« Most people could build a tiny house, they’re just too scared to start, » said 21-year-old Emily Lohm.
Lohm and her Swedish husband Elias were fed up with renting a converted, leaky bach in Whangaparoa. « It cost us $440 per week, and we weren’t even getting the city lifestyle, » she said.
« We wanted to do something other than sit around, paying rent for the next five years. »
That something came in the form of a $55,000 personal bank loan, with a whopping 13.5 per cent interest rate.
Emily was working full-time as a healthcare assistant, and Elias was working for a boat building company when the project began.
« We believed if we didn’t want to live in it afterwards, we’d still be making money, » said Emily.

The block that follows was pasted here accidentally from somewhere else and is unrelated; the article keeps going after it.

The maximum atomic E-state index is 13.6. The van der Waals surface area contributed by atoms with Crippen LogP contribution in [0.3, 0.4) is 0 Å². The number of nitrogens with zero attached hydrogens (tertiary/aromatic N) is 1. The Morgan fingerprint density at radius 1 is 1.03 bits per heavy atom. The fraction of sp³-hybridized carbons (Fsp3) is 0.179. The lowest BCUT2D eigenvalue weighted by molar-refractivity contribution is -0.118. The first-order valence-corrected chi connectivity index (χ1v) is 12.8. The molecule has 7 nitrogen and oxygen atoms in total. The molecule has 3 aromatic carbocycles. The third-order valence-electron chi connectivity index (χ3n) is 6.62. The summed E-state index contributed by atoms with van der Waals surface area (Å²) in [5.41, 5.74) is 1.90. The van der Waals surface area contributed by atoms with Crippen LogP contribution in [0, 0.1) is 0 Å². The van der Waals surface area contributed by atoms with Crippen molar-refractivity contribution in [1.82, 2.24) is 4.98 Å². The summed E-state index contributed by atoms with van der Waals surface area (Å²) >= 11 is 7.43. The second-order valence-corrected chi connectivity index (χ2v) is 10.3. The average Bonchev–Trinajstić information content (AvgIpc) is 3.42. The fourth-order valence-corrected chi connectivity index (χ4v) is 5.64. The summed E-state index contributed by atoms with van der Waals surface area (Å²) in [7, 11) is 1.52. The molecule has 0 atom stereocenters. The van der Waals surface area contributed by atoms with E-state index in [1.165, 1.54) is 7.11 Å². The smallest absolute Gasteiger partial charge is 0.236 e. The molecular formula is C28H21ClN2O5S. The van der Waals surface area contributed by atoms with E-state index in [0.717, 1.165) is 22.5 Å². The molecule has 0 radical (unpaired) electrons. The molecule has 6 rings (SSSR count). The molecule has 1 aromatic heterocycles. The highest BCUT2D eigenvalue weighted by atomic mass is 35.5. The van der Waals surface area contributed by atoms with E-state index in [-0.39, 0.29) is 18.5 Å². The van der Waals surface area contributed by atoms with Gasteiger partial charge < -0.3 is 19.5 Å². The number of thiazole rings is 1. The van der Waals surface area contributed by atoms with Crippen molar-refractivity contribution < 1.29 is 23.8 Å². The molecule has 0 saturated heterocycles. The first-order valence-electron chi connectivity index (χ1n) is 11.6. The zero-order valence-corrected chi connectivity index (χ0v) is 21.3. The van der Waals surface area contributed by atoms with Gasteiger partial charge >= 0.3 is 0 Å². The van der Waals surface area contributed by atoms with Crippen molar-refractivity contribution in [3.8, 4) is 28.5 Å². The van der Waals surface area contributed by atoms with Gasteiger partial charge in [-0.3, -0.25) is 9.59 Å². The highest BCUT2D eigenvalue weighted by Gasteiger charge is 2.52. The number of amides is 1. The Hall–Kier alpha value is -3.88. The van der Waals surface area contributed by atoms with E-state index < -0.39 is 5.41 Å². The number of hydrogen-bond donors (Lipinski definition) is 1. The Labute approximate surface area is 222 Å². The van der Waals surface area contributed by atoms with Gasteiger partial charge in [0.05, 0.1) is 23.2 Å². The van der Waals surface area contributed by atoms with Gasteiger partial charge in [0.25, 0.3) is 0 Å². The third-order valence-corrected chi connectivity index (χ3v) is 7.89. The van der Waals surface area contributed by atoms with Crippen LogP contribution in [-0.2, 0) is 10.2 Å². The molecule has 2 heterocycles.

The novice builders drew up a plan to put a steel frame up on a standard trailer, « like a jigsaw puzzle ». Three months later, they moved in.
« There wasn’t a kitchen to start with, and we used ladders to get up to the lofts, » Emily said. The full build took a further five months of weekend work to complete.
« It’s exhausting living in a building site. You want to try to have a life, or to have one sleep-in, but also to just get it done, » she said.
Emily left an architecture diploma after six months, but had a clear vision for the 27.5sqm tiny house.
« We lived in a 30sqm studio in Sweden and had often talked about how we’d enjoy the space if it were designed better, » she said. Lire la suite